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Mocking REST API in Unit Test Using MSW

Unit testing has become an integral part of application development, and in this discussion, we will be talking about mocking API while unit testing using MSW, a tool used for mocking APIs. We also won't be setting the test environment up since we expect you have already done so, and also we will be using a React project for our testing.

Please note: the setup will work for any framework of your choice.

🔗What is MSW?

MSW (Mock Service Worker) is an API mocking library that uses Service Worker API to intercept actual requests.

🔗Why Mock?

Well, it avoids us making an actual HTTP request by leveraging on mock server, and a service worker which, in turn, prevents any form of break should something go wrong with the server you would have sent a request to.

🔗What is a Mock Server?

A mock server imitates a real API server by returning the mock API responses to the API requests.

This will help intercept the API request.

You can read more here.

🔗Project Setup

We will be installing few packges, and doing a little configuration.

🔗Installations

We will be installing the following

  • msw: This package helps use to mock the API request and also helps us set up the server.
  • whatwg-fetch: Not always required, but what it does is it makes fetch available if you are useing the fetch API. Sometimes you get this:

fetch not defined


# using npm
npm install -D msw whatwg-fetch

# using yarn
yarn add -D msw whatwg-fetch

🔗Creating the mock config

Lets create a mock folder in our src folder to keep things organized.

We want to have two files in the mock folder in this example:

  • postHandler.js: Here, we will have the handler that will help with intercepting the API.
  • serverSetup.js: Here we will set up or server that will house the handler.

🔗postHandler.js content

Its important that the API url matches the url you intend to intercept:


import { rest } from 'msw';

const posts = [{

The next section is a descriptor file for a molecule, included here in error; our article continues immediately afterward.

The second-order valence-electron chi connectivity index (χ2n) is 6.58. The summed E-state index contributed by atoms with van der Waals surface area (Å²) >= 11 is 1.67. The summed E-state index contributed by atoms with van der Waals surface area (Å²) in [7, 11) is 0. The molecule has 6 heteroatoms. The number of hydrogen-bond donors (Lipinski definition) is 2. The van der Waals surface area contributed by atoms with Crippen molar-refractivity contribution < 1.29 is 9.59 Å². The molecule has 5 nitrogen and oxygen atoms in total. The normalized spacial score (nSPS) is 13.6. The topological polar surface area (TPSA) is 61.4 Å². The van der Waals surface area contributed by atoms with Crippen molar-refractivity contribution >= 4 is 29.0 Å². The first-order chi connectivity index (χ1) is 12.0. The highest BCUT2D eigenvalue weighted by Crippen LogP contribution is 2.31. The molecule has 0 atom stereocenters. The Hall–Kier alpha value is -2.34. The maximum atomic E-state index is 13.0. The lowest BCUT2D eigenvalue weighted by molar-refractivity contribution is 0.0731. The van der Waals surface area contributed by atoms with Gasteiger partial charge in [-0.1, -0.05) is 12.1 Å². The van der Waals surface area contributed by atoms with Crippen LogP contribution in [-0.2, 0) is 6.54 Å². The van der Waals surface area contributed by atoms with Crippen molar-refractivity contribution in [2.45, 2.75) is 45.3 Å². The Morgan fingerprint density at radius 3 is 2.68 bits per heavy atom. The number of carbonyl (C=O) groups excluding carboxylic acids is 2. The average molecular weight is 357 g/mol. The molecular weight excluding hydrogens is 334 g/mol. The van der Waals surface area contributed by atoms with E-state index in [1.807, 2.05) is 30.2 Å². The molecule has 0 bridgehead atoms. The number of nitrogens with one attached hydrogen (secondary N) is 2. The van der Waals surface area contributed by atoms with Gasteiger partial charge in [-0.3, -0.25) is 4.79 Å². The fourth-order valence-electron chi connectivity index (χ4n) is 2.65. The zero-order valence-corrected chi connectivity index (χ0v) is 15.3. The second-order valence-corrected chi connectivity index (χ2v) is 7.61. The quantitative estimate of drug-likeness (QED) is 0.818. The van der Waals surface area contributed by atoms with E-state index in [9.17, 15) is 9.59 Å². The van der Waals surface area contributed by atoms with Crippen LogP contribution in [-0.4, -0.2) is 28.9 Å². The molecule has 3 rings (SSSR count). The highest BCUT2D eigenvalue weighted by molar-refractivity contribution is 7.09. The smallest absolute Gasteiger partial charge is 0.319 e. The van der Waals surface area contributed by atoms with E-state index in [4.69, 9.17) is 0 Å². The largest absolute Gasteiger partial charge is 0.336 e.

title: 'title a',
  body: 'body a'
}];

const postHandler = rest.get('https://jsonplaceholder.typicode.com/posts', (_, res, ctx) => {
  return res(
    ctx.status(200),
    ctx.json(posts)
  )
});

export default postHandler;

Lets explain the above code:

posts: This is dummy data that is going to serve as our response data knowing full well what the data structure might look like. postHandler: This will serve as the handler, which will help in intercepting the request made to that url.

🔗serverSetUp.js content


import { setupServer } from 'msw/node';
import postHandler from './postHandler';

const server = setupServer(postHandler,/*anotherHandler*/)

export {
  server,
}

From the above code, the setupServer can take in any number of handlers separated by comma. The setupServer serves as our "fake" server where we can add as many handlers to intercept requests.

🔗Component

Lets create a component for the purpose of our test.

Here, I will be making use of the App.js file.

My code will look like this:


import { useEffect, useState } from 'react';

function App() {
  const [posts, setPosts] = useState([])
  const [loadingData, setLoadingData] = useState(true);

  useEffect(() => {
    const dataFunction = async() => {
      const res = await fetch("https://jsonplaceholder.typicode.com/posts")